The crowds and restless waits on Hanover St gently pushed me into more tranquil territory a couple of blocks away. I postponed my original plans for Pomodoro, and eased comfortably into Piccolo Nido.
If nothing else, I love the fact that I could get seated and served right away at prime time on a Friday. But the cooking gave me more to be glad about. The food relies on classic, straightforward flavor combinations backed up by a remarkable finesse in timing, where every component of every dish was cooked to the right texture.
The crespelle was a lovely (eye-) opener -- very light, with spots of crispness playing wonderfully against suppleness. The flavors work well together. Inside, a puree of mushrooms, wild and woodsy; outside, a dark flavored tomato sauce, whose thin liquid texture held impressive smoky hints, almost like a very refined bbq sauce.
I got a half order of risotto with shrimp and asparagus (they agreed easily and readily to a half order, even though it was not offered on the menu). Every grain of arborio articulated tenderness and flavor. The base was tomatoey, (it recalled a rich silky bisque) that held up the shrimp and asparagus. The shrimp had arrived at that perfect level of firmness, not pasty or soft, but still possessing a delightful springiness. The asparagus, not to be outdone, displayed a sharp vegetable crunch.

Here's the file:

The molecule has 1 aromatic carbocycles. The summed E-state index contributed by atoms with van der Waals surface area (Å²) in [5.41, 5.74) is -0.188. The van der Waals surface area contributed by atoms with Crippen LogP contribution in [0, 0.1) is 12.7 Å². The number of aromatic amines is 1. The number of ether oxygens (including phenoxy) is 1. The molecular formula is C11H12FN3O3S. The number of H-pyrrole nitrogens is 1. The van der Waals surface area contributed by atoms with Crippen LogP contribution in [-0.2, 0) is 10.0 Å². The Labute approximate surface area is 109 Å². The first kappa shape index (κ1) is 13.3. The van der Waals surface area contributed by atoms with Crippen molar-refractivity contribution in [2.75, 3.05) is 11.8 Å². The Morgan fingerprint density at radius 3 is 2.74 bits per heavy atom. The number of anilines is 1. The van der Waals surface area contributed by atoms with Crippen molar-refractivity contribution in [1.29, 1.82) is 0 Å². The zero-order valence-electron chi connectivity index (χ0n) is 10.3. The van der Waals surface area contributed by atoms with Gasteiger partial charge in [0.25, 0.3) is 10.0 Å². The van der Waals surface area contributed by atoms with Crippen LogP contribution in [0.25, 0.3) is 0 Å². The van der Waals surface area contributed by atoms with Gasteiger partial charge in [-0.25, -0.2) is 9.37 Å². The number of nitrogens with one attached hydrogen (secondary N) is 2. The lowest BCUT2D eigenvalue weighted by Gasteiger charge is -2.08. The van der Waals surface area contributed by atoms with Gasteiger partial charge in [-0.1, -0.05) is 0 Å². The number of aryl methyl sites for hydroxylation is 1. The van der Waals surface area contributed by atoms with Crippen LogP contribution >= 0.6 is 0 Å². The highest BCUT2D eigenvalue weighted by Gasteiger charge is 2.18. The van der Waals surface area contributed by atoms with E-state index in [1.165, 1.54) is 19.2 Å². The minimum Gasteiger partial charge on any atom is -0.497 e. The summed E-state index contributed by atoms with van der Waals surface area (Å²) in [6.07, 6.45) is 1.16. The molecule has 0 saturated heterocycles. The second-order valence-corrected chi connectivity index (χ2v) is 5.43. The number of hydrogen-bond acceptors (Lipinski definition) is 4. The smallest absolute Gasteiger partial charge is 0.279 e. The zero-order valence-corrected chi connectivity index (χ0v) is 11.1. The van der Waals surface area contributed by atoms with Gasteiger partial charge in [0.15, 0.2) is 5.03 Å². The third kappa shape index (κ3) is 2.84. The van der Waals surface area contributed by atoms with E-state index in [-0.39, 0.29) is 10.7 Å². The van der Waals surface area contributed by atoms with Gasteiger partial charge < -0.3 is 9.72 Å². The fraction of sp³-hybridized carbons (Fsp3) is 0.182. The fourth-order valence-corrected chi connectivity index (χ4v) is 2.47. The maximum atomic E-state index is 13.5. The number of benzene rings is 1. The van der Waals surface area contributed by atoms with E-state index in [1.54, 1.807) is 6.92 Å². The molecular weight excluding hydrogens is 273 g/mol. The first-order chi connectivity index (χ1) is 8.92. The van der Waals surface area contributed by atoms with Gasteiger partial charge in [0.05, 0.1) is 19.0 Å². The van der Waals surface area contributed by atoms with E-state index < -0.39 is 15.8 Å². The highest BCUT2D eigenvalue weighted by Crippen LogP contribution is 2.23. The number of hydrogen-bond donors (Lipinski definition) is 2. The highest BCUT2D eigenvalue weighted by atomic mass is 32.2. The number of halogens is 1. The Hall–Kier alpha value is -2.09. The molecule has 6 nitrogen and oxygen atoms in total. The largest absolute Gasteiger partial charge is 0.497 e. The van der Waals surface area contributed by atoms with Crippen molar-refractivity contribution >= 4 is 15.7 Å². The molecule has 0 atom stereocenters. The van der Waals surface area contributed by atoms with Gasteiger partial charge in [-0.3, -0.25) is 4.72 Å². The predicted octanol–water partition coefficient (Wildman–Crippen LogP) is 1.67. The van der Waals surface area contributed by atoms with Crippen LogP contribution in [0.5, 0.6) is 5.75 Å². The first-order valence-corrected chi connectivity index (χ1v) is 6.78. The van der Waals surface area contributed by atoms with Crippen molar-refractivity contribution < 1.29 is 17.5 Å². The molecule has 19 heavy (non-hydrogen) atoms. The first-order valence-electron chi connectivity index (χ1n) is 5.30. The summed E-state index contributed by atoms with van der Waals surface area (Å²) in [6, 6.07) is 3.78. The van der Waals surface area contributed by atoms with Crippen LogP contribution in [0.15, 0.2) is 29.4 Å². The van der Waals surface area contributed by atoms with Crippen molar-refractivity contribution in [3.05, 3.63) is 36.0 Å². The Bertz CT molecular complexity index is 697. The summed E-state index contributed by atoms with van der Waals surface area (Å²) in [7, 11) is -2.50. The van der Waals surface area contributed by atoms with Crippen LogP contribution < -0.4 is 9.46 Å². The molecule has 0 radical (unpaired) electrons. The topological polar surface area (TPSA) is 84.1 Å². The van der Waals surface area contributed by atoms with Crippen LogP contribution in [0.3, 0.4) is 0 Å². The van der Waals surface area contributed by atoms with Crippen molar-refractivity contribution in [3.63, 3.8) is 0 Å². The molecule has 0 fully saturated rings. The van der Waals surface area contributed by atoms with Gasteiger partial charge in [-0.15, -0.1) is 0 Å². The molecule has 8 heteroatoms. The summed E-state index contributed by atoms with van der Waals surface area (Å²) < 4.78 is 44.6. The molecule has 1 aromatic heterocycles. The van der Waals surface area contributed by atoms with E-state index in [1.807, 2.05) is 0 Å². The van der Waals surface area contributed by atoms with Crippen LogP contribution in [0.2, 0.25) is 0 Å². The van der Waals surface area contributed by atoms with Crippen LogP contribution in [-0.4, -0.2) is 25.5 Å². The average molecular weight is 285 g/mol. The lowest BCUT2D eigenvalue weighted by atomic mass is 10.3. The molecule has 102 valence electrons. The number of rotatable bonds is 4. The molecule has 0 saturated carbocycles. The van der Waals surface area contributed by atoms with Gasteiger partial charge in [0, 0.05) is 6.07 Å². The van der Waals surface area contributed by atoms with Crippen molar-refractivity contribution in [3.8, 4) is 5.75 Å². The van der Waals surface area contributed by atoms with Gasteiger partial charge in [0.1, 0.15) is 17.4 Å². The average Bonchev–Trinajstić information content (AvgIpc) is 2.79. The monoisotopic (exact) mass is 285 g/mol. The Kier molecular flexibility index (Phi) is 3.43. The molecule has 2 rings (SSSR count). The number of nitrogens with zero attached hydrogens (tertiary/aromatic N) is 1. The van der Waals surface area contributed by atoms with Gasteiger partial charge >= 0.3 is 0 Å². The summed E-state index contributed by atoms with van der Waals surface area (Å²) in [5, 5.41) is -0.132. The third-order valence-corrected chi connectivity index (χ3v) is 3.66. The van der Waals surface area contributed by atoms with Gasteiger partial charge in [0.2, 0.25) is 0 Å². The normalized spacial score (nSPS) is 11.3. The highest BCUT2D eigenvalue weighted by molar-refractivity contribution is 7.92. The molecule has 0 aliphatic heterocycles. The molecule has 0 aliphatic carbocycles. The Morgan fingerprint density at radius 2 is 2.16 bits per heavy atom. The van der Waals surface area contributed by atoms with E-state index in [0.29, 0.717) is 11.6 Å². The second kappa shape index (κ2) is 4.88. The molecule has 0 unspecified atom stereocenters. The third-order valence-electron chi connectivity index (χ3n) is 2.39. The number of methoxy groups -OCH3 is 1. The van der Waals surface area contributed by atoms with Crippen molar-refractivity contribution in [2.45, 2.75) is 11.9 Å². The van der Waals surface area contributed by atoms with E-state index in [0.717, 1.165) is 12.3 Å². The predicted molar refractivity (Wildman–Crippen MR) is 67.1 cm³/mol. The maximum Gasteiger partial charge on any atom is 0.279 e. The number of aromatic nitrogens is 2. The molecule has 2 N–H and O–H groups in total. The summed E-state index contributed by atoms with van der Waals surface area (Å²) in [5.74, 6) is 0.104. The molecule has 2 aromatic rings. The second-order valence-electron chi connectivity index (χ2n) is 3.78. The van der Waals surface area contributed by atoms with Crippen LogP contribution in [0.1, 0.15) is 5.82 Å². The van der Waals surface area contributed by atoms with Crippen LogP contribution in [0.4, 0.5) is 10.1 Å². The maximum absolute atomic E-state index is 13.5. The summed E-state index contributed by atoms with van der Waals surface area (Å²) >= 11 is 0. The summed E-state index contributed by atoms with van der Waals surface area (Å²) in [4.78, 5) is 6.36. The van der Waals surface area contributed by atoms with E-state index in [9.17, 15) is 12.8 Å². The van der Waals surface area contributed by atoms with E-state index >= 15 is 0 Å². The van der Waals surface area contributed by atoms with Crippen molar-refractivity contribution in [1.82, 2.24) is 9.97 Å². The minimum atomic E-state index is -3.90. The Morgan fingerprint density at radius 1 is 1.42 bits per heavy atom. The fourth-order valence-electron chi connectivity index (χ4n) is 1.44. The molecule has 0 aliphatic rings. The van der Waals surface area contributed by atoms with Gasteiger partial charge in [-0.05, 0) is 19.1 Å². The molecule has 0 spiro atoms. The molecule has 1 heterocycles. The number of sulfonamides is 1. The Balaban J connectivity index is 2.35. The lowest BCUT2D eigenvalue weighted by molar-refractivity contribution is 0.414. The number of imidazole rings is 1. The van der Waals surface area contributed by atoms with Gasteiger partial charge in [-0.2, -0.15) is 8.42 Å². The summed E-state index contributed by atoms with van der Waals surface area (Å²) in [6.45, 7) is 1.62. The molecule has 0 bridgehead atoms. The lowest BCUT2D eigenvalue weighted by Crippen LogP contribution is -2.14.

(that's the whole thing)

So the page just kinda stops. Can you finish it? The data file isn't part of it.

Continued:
The fish of the day was sole dressed in a classic fashion that never goes out of style: lemon, butter and capers, with some chopped tomatoes for colour for a light fruity bit of tang. On the side, a melange of vegetables with a light film of butter and some roasted potatoes. The sole itself was dreamy as it melted on the palate, giving off clean impeccable flavor. On the delicate fish, there was also an almost intangible savory caramelization that made it's emphermal crispness felt as the fish dissolved on the tongue. This was truly delectation.
Dessert was a satisfactory tiramisu.
Pre-tip cost: about $55, including a glass of house white (an easygoing pinot grigio) and tax.